I was glad to see these USA domestic made clamps offered in the Veritas catalog so I ordered a couple to see if they were the same quality as the ones I knew from many years back. They are! As with any tool or piece of equipment, with quality you can almost always see it before you touch it. As many of you know, I really like the lighter weight aluminium brings to clamps and if joints are well fitted, rarely do you need anything heavier in joinery in general. Between the US school and the UK we have about 150 such clamps in varying lengths, but the ones we use are much thinner aluminium; actually about 1/16″ thick instead of the 1/8″ of these new ones. We stuff the imported clamps with a stiffener of wood and this radically improves the rigidity, but a real flaw with the US Harbor Freight imports (less so on the UK models) is that the heads do occasionally break. Frustratingly, they always of course snap mid-glue up.
The Universal Clamp Corporation models I have used would not break or even flex hardly, even with unnatural pressure applied to them. The do cost about double, but the convenience of longevity and good local and domestic economy is important. I also like to look back on my equipment and value it, whatever it is, for its many, many years of service.These clamps are that sort of equipment. I think you must buy what you can afford. I would like to gradually shift to replace the clamps for the higher quality even though the clamps imported are guaranteed for life. For the furniture maker and joiner, these clamps make much sense. Two things struck me about the Universal clamps as you will see from the images. The import knockoffs have a much smaller locking mechanism that translates into damage in the registration dents if you apply too much pressure. Of course if you know this the you will not be too excessive and they work fine. The second point is the distance between the indents. The thicker alluminium allows for closer registration points for the lock to register.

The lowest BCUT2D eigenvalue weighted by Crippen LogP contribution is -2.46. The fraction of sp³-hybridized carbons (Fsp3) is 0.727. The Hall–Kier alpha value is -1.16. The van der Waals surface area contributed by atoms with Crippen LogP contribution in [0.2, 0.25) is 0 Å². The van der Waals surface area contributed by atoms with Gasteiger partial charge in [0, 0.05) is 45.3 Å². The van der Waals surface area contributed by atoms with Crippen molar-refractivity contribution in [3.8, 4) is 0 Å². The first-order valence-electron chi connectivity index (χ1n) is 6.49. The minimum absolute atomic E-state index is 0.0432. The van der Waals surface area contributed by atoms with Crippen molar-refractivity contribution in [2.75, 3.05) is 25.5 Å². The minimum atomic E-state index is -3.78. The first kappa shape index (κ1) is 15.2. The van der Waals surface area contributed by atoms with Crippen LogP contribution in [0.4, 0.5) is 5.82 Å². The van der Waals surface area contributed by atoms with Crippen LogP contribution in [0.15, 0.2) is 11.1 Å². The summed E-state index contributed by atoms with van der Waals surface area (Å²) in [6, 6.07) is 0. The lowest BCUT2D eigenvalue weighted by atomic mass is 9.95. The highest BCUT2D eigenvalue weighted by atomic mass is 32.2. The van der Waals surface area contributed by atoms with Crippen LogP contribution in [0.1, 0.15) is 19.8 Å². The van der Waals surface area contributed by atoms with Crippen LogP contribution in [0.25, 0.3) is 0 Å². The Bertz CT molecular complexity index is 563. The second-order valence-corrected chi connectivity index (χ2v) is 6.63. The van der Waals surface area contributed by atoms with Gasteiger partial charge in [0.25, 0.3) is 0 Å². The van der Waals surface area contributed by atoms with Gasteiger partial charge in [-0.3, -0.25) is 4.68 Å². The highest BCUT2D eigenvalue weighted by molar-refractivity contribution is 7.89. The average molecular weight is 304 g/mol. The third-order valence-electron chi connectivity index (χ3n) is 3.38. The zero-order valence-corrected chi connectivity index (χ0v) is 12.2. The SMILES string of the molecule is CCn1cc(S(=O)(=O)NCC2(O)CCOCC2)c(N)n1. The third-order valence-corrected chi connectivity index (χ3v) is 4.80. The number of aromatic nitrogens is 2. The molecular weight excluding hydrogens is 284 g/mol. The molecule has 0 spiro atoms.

One thing that we furniture makers would make much sense of would be a snap on extension. The old Record cramps were available with extensions and simple pine passed through that locked another 2 or 3 feet on there for longer reaches. We relied on these for large frame joinery like window frames and doors and such.